Business owners are some of the most optimistic, and often the craziest people in the world. No-one starts a business believing that it will fail. We are all absolutely convinced that our idea is a great one, that we will be successful (where others have failed) and that this business will change our lives for the better. If we did not feel that way, we would never take the risk to invest our own money, or borrow from others to start our business. The reality is however, that, according to the SBA, most businesses eventually fail and more that 50% do not survive beyond the first 3 years. Even if you manage to get that far, things can still go horribly wrong, as many seasoned business owners found out during the recession which hit us during 2009 to 2012.
So, does this mean that you should not start a business at all? Absolutely not. I believe that your business can be an outstanding success, if you approach it in the right way, avoid repeating previous mistakes and impose discipline on yourself as the owner. Here are some of my suggestions on how you can make sure that your business succeeds:
Lets start with you. Successful business owners are disciplined people and more often than not, businesses fail because their owners fail. Your business must compete to succeed. There is always someone out there, trying to win over as many of the customers that you are targeting. Business is competitive and if you do not intend to work hard and discipline yourself, then don’t get into the arena. Anywhere there is competition, there must be discipline. You could have the most unique skill, or the best product idea, but your business will never achieve its full potential, if you do not have discipline.
Discipline is a determination to work hard to get it right. It is not settling for mediocre results but rather working until you achieve the qualities and results that you need to compete. No-one will buy your product if it is substandard, or hire your services if you cannot deliver what you promise. Business discipline requires an eye for detail. I learned a valuable lesson very early on in my career. I was once required to do a financial presentation to a senior executive and felt that since I knew this stuff, I could get by with a minimum amount of research and preparation. I went to the meeting and had my presentation ripped to shreds. I was unable to answer questions that were obvious and fell way short on the detail needed to be credible and convincing. I left that meeting upset and angry, not with the executive, but with myself and vowed that this will never happen to me again. As a business owner you will not get things right every time. You will make mistakes and mess-up on occasion. But if your product or service fails, let it not be for lack of effort and discipline on your part, or that you were too lazy to do it right.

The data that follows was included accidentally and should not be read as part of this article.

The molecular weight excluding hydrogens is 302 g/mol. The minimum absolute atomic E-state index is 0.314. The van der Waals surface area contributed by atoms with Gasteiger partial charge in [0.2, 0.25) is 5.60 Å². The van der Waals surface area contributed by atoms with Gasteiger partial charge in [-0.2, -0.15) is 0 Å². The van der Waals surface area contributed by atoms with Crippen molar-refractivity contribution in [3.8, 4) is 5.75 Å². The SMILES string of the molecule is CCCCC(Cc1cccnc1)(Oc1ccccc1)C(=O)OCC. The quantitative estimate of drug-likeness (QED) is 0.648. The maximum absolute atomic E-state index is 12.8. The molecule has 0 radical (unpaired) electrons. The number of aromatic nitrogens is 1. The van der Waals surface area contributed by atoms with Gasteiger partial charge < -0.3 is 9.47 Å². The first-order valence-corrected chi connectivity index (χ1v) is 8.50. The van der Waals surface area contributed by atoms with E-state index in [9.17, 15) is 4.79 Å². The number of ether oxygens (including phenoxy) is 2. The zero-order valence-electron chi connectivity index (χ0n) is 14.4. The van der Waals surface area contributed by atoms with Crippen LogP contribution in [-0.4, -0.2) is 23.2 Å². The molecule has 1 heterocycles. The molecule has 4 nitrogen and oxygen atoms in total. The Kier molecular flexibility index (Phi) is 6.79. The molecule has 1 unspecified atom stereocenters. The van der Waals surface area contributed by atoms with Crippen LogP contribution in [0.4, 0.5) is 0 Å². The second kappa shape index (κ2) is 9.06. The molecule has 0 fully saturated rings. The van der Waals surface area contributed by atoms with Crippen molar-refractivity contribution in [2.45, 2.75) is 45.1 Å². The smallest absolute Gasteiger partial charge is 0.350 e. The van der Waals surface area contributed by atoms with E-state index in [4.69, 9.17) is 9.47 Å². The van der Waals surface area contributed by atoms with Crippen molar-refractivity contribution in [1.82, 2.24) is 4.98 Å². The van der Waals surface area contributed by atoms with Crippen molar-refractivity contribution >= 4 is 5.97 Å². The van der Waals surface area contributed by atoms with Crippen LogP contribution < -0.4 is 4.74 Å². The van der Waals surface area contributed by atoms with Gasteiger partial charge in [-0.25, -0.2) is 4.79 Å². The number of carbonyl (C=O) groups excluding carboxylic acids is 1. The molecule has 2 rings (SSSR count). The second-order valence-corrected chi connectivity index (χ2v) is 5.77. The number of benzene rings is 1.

These old sayings are trying to warn us that not everything we think is an opportunity or a good business idea, is likely to succeed. There are many con-artists out there, whose sole purpose in life is to deceive you into making financial commitments and who have no problem in robbing you blind. It is therefore foolish on your part not to do proper due diligence on any business idea, franchise or entity you intend to buy or invest in. This is where many business failures occur. At the very beginning.
Due diligence is a serious matter for start-ups as well as on-going businesses. Large successful businesses are constantly doing “due diligence” on their internal processes (systems review, business process improvement, financial and strategic planning) as well as on any expansion thrust or acquisition they may contemplate. Start-ups need to do this as well, before they invest significant funds. Be wary of taking advice from people with vested interests in your decision. For example, you may be considering investing in a franchise. Don’t rely solely on the advice of the franchise vendor with its polished website and a persuasive story, to tell you what a great opportunity this is and how much money you will make. Get independent advice and do your homework before you invest.
Many people start businesses based on a personal passion. While this a great plus factor for success, because your passion drives you to overcome obstacles, it does carry the risk of making business decisions with your heart rather than your head. Sometimes we are too close to the project to be objective and we become emotionally committed too early. This is where an independent expert like an experienced business coach or adviser comes in handy. Some would-be business owners need to hear the brutal truth (in a compassionate way), before they go on to make the mistake of their lives. “Faithful are the wounds of a friend” (Proverbs 27:6). Finally, don’t be taken in by those who pressure you into investing in “a once in a lifetime, limited space available” opportunity. Anytime someone says that to me, I take a step back, and take a good hard look, to see what I’m missing about the offer. It is better to miss out on a “limited offer” opportunity than to rush in and lose your money.